You can support their programmes by donating here.
An NGO for education, Smile Foundation works for nearly 15 lakh underprivileged children and their families every year through live welfare projects on education, healthcare, livelihood and women empowerment. One of its notable initiatives – Mission Education – is a national level programme committed to providing basic education and healthcare to underprivileged children.
To tackle the inaccessibility to education for underprivileged children brought about by the pandemic, the Smile Foundation launched an initiative known as “Shiksha Na Ruke”. Under this initiative, the foundation is providing these children with the access to continuous learning through the provision of electronic devices, training teachers for virtual learning, curating educational content suitable for digital platforms and ensuring mental well-being through individual mentoring sessions.
Moreover, Smile conducts community-based cluster classes with proper social distancing to give a sense of school activity. This has helped strengthen the process of bringing students back to school. You can support their efforts here.
The Miracle Foundation improves the quality of life for orphaned and vulnerable children by providing aid to them. The NGO also provides highly specialized training and educational resources for social workers in the childcare ecosystem by partnering with UNICEF. The foundation currently works with close to 300 Child Care Institutions in India (CCIs) to improve the lives of over 15,000 children.
During the pandemic, the foundation launched its “Keep Kids Connected” educational campaign, which aims to provide tablets to 300 children learning from home in India to help them continue their education. These tablets come preloaded with educational material and Wi-Fi cards – with internet connectivity for three months – so that students can connect remotely with their schools and teachers via Zoom.
The foundation has also been strategically carrying out educational activities for children using existing resources. They have been working together with Child Care Institutes (CCIs) to cover the school syllabus and give holistic support in other areas. You can support their initiatives by clicking on this link.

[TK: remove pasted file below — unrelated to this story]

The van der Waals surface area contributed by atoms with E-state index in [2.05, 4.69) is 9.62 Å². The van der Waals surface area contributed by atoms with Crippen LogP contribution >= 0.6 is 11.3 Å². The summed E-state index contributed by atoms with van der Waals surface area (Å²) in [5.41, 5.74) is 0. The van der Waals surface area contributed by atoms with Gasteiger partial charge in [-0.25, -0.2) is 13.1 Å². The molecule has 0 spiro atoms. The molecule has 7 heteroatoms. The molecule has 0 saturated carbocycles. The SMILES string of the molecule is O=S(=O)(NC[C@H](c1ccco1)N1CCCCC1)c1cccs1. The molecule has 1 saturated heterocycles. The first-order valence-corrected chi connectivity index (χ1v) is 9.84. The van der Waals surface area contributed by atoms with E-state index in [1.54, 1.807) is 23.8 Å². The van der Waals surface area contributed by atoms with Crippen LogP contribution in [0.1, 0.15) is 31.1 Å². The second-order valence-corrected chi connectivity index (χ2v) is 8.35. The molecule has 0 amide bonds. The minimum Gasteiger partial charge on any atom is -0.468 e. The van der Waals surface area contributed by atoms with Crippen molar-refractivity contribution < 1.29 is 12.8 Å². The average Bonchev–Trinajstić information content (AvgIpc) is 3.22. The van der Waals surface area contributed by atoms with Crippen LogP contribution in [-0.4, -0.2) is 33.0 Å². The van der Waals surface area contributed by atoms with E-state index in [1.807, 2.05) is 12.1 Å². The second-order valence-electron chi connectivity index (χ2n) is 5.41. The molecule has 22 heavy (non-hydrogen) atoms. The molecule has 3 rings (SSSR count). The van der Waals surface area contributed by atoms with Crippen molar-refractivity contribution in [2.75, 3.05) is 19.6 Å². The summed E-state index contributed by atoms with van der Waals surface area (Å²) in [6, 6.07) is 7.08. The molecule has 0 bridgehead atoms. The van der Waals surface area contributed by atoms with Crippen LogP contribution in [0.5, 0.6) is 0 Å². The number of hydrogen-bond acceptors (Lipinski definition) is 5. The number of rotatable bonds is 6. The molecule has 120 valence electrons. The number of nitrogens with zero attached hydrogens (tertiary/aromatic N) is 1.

An innovative learning organisation, Pratham is one of India’s largest NGOs working in the field of education. It focuses on qualitative, low-cost and replicable interventions to address gaps in the education system. Pratham’s programmes reach millions of lives each year through directly working with underprivileged children and youth and through large-scale collaborations with the government.
To facilitate education while the schools were shut and ensure that underprivileged children continued to receive education, Pratham launched a daily engagement activity named “Karona, Thodi Masti, Thodi Padhai”. This initiative equips parents to continue their child’s learning, remotely. Hands-on learning activities and educational content on a range of subjects are shared through a series of curated SMS and WhatsApp messages in 11 languages.
The NGO has also partnered with 11 state governments to enable remote learning across the country. This has been achieved by sharing digital resources that government schools can access on various educational platforms being used by them, such as Kolibri. Support Pratham’s initiatives by clicking here.
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Naina is a student currently completing her 12th grade. She enjoys reading, watching Netflix and has a keen interest in Economics. Naina likes to travel, play with her dog, and is an avid foodie!